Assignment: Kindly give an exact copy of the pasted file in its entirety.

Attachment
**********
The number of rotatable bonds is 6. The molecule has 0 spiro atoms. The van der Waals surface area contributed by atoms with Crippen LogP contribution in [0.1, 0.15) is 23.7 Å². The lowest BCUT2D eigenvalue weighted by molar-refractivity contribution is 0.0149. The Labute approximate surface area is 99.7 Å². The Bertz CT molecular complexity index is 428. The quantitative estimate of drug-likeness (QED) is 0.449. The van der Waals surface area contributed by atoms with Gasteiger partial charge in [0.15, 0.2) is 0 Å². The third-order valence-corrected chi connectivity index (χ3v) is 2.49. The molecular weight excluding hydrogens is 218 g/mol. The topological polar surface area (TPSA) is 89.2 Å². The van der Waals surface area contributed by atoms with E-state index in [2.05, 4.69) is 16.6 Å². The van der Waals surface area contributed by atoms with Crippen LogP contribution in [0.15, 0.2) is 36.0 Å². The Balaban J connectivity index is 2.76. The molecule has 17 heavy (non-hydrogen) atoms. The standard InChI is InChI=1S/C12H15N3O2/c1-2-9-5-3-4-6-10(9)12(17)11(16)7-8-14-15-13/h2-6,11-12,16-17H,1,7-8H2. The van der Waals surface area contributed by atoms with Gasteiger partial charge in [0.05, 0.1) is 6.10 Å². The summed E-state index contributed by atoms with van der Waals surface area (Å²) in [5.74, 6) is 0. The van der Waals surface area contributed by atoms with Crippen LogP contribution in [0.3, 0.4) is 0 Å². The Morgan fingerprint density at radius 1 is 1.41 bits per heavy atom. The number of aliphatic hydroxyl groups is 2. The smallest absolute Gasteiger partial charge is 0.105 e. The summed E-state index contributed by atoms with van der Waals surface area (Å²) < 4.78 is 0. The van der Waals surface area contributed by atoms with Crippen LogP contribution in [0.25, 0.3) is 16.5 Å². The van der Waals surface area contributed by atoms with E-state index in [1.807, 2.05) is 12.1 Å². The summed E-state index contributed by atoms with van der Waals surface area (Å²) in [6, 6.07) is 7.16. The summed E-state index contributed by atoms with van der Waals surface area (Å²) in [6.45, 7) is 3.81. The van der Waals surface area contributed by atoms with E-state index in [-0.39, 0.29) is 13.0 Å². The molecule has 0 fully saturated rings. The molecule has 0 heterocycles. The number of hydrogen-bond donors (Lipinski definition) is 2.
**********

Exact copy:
The number of rotatable bonds is 6. The molecule has 0 spiro atoms. The van der Waals surface area contributed by atoms with Crippen LogP contribution in [0.1, 0.15) is 23.7 Å². The lowest BCUT2D eigenvalue weighted by molar-refractivity contribution is 0.0149. The Labute approximate surface area is 99.7 Å². The Bertz CT molecular complexity index is 428. The quantitative estimate of drug-likeness (QED) is 0.449. The van der Waals surface area contributed by atoms with Gasteiger partial charge in [0.15, 0.2) is 0 Å². The third-order valence-corrected chi connectivity index (χ3v) is 2.49. The molecular weight excluding hydrogens is 218 g/mol. The topological polar surface area (TPSA) is 89.2 Å². The van der Waals surface area contributed by atoms with E-state index in [2.05, 4.69) is 16.6 Å². The van der Waals surface area contributed by atoms with Crippen LogP contribution in [0.15, 0.2) is 36.0 Å². The Balaban J connectivity index is 2.76. The molecule has 17 heavy (non-hydrogen) atoms. The standard InChI is InChI=1S/C12H15N3O2/c1-2-9-5-3-4-6-10(9)12(17)11(16)7-8-14-15-13/h2-6,11-12,16-17H,1,7-8H2. The van der Waals surface area contributed by atoms with Gasteiger partial charge in [0.05, 0.1) is 6.10 Å². The summed E-state index contributed by atoms with van der Waals surface area (Å²) in [5.74, 6) is 0. The van der Waals surface area contributed by atoms with Crippen LogP contribution in [0.3, 0.4) is 0 Å². The Morgan fingerprint density at radius 1 is 1.41 bits per heavy atom. The number of aliphatic hydroxyl groups is 2. The smallest absolute Gasteiger partial charge is 0.105 e. The summed E-state index contributed by atoms with van der Waals surface area (Å²) < 4.78 is 0. The van der Waals surface area contributed by atoms with Crippen LogP contribution in [0.25, 0.3) is 16.5 Å². The van der Waals surface area contributed by atoms with E-state index in [1.807, 2.05) is 12.1 Å². The summed E-state index contributed by atoms with van der Waals surface area (Å²) in [6, 6.07) is 7.16. The summed E-state index contributed by atoms with van der Waals surface area (Å²) in [6.45, 7) is 3.81. The van der Waals surface area contributed by atoms with E-state index in [-0.39, 0.29) is 13.0 Å². The molecule has 0 fully saturated rings. The molecule has 0 heterocycles. The number of hydrogen-bond donors (Lipinski definition) is 2.